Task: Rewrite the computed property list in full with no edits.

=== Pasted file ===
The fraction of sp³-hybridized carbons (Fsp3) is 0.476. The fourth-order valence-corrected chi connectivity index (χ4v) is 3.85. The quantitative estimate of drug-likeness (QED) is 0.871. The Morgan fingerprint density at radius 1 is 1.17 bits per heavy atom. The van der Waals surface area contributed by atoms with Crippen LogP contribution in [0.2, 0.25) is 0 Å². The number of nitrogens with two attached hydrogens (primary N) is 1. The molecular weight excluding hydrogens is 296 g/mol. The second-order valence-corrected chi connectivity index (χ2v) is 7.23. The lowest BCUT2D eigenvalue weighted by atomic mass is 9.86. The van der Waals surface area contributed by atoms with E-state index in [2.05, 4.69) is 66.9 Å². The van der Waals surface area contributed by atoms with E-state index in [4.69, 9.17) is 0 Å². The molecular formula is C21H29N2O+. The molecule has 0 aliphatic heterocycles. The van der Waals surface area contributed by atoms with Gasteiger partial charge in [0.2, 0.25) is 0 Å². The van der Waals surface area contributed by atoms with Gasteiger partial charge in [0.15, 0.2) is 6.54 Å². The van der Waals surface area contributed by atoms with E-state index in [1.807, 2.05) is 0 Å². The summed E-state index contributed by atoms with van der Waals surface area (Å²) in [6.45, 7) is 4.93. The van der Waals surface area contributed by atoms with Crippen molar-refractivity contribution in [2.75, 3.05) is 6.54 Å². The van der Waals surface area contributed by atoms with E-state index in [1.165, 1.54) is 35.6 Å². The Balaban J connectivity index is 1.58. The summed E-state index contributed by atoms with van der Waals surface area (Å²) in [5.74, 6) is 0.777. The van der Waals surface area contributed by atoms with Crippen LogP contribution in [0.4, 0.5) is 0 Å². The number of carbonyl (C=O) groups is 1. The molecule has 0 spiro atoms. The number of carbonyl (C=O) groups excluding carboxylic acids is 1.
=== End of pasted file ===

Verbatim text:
The fraction of sp³-hybridized carbons (Fsp3) is 0.476. The fourth-order valence-corrected chi connectivity index (χ4v) is 3.85. The quantitative estimate of drug-likeness (QED) is 0.871. The Morgan fingerprint density at radius 1 is 1.17 bits per heavy atom. The van der Waals surface area contributed by atoms with Crippen LogP contribution in [0.2, 0.25) is 0 Å². The number of nitrogens with two attached hydrogens (primary N) is 1. The molecular weight excluding hydrogens is 296 g/mol. The second-order valence-corrected chi connectivity index (χ2v) is 7.23. The lowest BCUT2D eigenvalue weighted by atomic mass is 9.86. The van der Waals surface area contributed by atoms with E-state index in [2.05, 4.69) is 66.9 Å². The van der Waals surface area contributed by atoms with E-state index in [4.69, 9.17) is 0 Å². The molecular formula is C21H29N2O+. The molecule has 0 aliphatic heterocycles. The van der Waals surface area contributed by atoms with Gasteiger partial charge in [0.2, 0.25) is 0 Å². The van der Waals surface area contributed by atoms with Gasteiger partial charge in [0.15, 0.2) is 6.54 Å². The van der Waals surface area contributed by atoms with E-state index in [1.807, 2.05) is 0 Å². The summed E-state index contributed by atoms with van der Waals surface area (Å²) in [6.45, 7) is 4.93. The van der Waals surface area contributed by atoms with Crippen molar-refractivity contribution in [2.75, 3.05) is 6.54 Å². The van der Waals surface area contributed by atoms with E-state index in [1.165, 1.54) is 35.6 Å². The Balaban J connectivity index is 1.58. The summed E-state index contributed by atoms with van der Waals surface area (Å²) in [5.74, 6) is 0.777. The van der Waals surface area contributed by atoms with Crippen LogP contribution in [0.4, 0.5) is 0 Å². The number of carbonyl (C=O) groups is 1. The molecule has 0 spiro atoms. The number of carbonyl (C=O) groups excluding carboxylic acids is 1.